Union Do's and Don'ts: Pullman Porters Unite

The Brotherhood of Sleeping Car Porters (BSCP), the first African American labor union in the United States, was established by A. Philip Randolph in August 1925 in New York City. The BSCP organized to improve the working conditions and earnings of porters and maids on Pullman Company railroad cars. Even before the BSCP arrived on the scene, however, Pullman porters and maids had created, in 1920, an organization to assist themselves: The Pullman Porters and Maids Protective Association. The Pullman Company responded with the Employee Representation Plan (ERP), a company union. Pullman Company leaders incorporated African American representation on the ERP's board in order to fracture solidarity among black workers; at the same time, the company created a climate of intimidation toward BSCP members by cultivating employee informants among porters and maids.

In this document, A. Philip Randolph addressed African American Pullman employees who sided with the company's union. He appealed to their "race pride" to persuade them away from standing with the company's union or, at the very least, from hindering the Pullman workers who supported the BSCP. If appeals to the common good didn't work, Randolph also promised that the BSCP would expose African American workers who informed on their fellows, "until you become . . . a liability to the Pullman Company." Randolph predicted all kinds of misfortune: “The company will then kick you out, your wife and children will despise you and your race will spit upon you because you have a wish-bone where a back-bone ought to be.” The Brotherhood of Sleeping Car Porters achieved recognition from the Pullman Company in 1935, after New Deal legislation invalidated company unions and the BSCP had won support from the American Federation of Labor.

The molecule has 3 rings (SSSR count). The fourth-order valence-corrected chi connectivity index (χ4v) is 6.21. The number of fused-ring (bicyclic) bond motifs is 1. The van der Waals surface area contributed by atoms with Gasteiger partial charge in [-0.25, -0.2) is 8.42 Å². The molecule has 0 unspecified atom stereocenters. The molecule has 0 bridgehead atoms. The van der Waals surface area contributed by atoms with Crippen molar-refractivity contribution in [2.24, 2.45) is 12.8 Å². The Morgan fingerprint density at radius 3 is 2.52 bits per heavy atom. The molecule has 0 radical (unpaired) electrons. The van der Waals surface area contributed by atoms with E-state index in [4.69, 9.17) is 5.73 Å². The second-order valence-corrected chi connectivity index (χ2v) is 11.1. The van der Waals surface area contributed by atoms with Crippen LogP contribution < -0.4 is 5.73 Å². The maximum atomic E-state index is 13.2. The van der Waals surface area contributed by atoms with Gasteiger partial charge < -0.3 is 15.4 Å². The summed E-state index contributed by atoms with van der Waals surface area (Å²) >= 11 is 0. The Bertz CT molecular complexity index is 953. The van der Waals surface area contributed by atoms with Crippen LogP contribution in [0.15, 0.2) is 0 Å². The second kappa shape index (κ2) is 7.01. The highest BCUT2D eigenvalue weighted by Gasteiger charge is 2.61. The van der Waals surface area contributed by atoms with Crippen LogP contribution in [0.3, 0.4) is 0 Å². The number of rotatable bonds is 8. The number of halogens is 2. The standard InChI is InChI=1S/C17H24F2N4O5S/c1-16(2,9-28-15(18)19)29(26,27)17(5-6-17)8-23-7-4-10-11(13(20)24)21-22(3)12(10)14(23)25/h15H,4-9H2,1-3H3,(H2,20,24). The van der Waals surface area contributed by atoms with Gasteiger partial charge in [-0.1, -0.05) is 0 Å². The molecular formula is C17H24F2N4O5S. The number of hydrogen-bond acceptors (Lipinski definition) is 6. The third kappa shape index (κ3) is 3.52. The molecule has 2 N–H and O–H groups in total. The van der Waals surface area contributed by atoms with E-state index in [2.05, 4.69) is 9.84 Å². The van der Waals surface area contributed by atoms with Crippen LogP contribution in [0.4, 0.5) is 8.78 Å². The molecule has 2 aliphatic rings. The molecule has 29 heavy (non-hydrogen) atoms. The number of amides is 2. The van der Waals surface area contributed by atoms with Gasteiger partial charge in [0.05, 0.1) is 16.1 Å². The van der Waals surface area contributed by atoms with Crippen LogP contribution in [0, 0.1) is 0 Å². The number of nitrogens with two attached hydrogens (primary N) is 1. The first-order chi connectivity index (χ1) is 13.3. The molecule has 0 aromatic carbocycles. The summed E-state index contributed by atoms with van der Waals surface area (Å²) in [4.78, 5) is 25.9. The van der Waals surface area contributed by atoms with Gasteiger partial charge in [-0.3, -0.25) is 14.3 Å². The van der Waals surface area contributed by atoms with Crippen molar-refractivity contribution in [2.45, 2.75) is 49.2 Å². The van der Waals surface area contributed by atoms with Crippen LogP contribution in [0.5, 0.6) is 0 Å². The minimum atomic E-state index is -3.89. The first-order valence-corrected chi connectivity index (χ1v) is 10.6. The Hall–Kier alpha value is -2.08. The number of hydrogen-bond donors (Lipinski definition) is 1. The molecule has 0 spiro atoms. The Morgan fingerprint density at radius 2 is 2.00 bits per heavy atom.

The BSCP was a vanguard organization for African American civil rights. In 1941 Randolph organized the March on Washington Movement to protest racist hiring practices in defense industries. This initiative foreshadowed the civil rights actions of the 1950s and 1960s. With Bayard Rustin, Randolph also organized the 1963 March on Washington.

This document appears in the digital collection The Struggle for Civil Rights in the Urban North, curated by Newberry Director of Continuing Education Rachel Bohlmann and Kevin Boyle, professor of history at Northwestern University. In honor of Black History Month, the Newberry recognizes the great strides made by the BSCP in opposition to the inequality they faced from the Pullman Company.